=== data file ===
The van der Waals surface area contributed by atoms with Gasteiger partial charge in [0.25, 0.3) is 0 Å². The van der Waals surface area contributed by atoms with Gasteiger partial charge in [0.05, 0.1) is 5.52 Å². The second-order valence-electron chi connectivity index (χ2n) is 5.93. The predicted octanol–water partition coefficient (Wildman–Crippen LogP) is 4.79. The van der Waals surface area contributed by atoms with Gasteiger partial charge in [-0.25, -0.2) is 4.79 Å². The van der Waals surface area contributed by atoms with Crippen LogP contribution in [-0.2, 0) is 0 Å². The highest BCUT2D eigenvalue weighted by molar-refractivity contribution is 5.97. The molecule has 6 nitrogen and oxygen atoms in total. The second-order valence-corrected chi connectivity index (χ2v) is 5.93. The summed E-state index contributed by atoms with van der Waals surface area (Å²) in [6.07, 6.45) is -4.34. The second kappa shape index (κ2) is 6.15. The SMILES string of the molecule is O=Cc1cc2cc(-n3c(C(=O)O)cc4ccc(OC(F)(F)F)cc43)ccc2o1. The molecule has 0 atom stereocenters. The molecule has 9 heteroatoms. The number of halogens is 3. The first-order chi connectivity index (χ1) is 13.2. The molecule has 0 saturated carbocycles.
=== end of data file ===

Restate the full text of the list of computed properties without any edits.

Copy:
The van der Waals surface area contributed by atoms with Gasteiger partial charge in [0.25, 0.3) is 0 Å². The van der Waals surface area contributed by atoms with Gasteiger partial charge in [0.05, 0.1) is 5.52 Å². The second-order valence-electron chi connectivity index (χ2n) is 5.93. The predicted octanol–water partition coefficient (Wildman–Crippen LogP) is 4.79. The van der Waals surface area contributed by atoms with Gasteiger partial charge in [-0.25, -0.2) is 4.79 Å². The van der Waals surface area contributed by atoms with Crippen LogP contribution in [-0.2, 0) is 0 Å². The highest BCUT2D eigenvalue weighted by molar-refractivity contribution is 5.97. The molecule has 6 nitrogen and oxygen atoms in total. The second-order valence-corrected chi connectivity index (χ2v) is 5.93. The summed E-state index contributed by atoms with van der Waals surface area (Å²) in [6.07, 6.45) is -4.34. The second kappa shape index (κ2) is 6.15. The SMILES string of the molecule is O=Cc1cc2cc(-n3c(C(=O)O)cc4ccc(OC(F)(F)F)cc43)ccc2o1. The molecule has 0 atom stereocenters. The molecule has 9 heteroatoms. The number of halogens is 3. The first-order chi connectivity index (χ1) is 13.2. The molecule has 0 saturated carbocycles.